If we are to understand the economy of the land use of New England, we are going to need to know much about the land of New England itself and its infinite variations. Land, generally speaking, is the surface of the earth, its components of soil, subsoil, and parent rock, and associated topography, climate, rainfall, and sunshine. In this chapter, we will deal particularly with the soil aspect of land.
By the term soil, the scientist refers only to the thin upper layer of the earth surface in which the living roots of ordinary plants and trees are found and in which organic materials are being constantly fused with mineral in the soil-building processes. The nature of these physical, chemical, and biological processes is determined by temperature, rainfall, topography and drainage, and the type of plant growth resulting. One must never forget that the soil is in large part a product of climate and topography. But the final soil product also depends upon the kind of mineral parent material beneath the soil, whether it is weathered from sandstone, shale, or limestone, to choose from the sedimentary rocks; or from granite, trap, gneiss, or schist, to choose from the igneous and metamorphic group. It also depends upon the texture and arrangement of this parent material, whether, to mention extremes, it is in the form of a loose assortment of coarse fragments, or of compacted fine-layered materials that are more or less impervious. Beneath the parent material, ordinarily at depths from 3 to 25 feet, is the bedrock, commonly very much like the parent material except that it is unweathered and unbroken. There are numerous locations, of course, in which glacial action, or stream or wind deposition, have laid down upon the bedrock a type of material very different from it, transported here from some other geological formation.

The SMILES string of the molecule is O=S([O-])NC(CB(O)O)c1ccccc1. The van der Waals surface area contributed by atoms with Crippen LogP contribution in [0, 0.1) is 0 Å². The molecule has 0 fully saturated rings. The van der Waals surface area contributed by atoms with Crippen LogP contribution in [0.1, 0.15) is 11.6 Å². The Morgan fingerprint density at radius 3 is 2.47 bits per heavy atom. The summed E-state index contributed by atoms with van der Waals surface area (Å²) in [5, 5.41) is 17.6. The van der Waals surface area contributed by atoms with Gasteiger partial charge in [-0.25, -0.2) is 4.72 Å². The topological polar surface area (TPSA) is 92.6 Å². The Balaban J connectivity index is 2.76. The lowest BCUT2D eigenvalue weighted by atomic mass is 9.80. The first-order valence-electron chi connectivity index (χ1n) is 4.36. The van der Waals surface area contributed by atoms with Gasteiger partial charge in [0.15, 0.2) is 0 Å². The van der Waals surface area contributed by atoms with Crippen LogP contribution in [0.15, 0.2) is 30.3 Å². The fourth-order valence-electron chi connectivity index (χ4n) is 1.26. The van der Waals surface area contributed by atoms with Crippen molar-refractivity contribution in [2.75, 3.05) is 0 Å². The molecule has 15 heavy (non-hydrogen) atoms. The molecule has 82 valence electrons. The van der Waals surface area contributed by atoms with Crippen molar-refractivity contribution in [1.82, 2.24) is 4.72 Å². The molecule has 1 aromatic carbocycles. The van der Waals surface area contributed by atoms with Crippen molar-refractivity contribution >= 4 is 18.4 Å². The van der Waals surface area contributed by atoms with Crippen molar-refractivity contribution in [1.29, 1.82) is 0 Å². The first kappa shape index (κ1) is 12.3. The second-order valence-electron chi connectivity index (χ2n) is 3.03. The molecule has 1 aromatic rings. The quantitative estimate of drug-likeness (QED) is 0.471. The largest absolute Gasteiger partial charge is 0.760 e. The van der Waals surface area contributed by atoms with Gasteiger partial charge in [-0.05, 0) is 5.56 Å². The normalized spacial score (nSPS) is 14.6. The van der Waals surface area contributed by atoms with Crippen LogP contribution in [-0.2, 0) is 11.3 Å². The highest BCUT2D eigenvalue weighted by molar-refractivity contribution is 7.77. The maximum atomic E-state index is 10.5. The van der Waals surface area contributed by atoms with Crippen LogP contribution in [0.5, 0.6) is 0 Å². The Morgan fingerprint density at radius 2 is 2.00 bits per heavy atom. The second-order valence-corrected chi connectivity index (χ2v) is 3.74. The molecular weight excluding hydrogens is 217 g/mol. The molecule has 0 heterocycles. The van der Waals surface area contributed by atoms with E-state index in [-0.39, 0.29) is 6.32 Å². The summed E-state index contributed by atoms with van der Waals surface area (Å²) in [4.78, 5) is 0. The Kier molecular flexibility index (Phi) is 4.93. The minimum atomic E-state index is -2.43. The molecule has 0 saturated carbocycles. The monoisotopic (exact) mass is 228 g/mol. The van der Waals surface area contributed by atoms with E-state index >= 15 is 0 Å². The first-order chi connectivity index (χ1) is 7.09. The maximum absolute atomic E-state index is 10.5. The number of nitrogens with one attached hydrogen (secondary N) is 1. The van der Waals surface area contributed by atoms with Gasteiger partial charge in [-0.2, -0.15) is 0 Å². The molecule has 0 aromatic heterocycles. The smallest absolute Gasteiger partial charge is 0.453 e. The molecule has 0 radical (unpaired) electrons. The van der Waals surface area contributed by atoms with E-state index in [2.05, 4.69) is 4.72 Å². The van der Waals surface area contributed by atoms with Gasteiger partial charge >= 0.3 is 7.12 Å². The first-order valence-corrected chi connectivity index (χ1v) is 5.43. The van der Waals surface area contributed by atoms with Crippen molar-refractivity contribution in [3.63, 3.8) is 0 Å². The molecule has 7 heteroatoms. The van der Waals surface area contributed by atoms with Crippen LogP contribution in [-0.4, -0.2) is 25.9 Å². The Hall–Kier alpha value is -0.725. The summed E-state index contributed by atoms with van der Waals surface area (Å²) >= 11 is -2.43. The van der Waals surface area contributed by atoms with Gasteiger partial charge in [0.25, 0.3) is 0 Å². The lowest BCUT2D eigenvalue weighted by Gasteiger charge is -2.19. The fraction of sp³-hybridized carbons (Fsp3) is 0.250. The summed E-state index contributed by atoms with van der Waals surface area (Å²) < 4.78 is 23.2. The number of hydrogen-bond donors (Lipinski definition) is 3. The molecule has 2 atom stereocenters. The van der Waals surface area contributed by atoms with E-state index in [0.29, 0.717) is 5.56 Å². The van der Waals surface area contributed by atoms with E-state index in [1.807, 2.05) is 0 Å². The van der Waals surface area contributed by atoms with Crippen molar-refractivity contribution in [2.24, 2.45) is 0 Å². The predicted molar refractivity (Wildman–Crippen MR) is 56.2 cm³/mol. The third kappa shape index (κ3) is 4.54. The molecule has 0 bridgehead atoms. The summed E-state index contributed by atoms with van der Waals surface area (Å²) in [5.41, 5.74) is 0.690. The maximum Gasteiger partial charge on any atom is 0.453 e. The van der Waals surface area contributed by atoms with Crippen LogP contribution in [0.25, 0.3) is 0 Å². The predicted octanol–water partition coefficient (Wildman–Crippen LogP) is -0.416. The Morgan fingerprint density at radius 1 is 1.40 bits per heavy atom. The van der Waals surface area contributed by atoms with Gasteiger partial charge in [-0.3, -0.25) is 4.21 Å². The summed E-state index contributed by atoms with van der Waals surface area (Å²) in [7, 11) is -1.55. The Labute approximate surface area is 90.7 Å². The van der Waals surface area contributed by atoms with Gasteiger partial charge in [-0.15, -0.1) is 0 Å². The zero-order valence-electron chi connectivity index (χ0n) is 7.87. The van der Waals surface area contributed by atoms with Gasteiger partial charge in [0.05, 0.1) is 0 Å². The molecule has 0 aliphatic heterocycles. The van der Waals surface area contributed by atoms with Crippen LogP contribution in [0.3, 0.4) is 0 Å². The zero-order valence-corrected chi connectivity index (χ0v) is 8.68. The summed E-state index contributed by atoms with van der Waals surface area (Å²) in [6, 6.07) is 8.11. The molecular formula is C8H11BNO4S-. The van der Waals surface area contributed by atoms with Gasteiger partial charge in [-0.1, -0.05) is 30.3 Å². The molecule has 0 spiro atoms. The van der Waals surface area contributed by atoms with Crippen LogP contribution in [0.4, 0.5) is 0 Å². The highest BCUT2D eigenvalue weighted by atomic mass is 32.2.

How to use soils information in studies of land use has long perplexed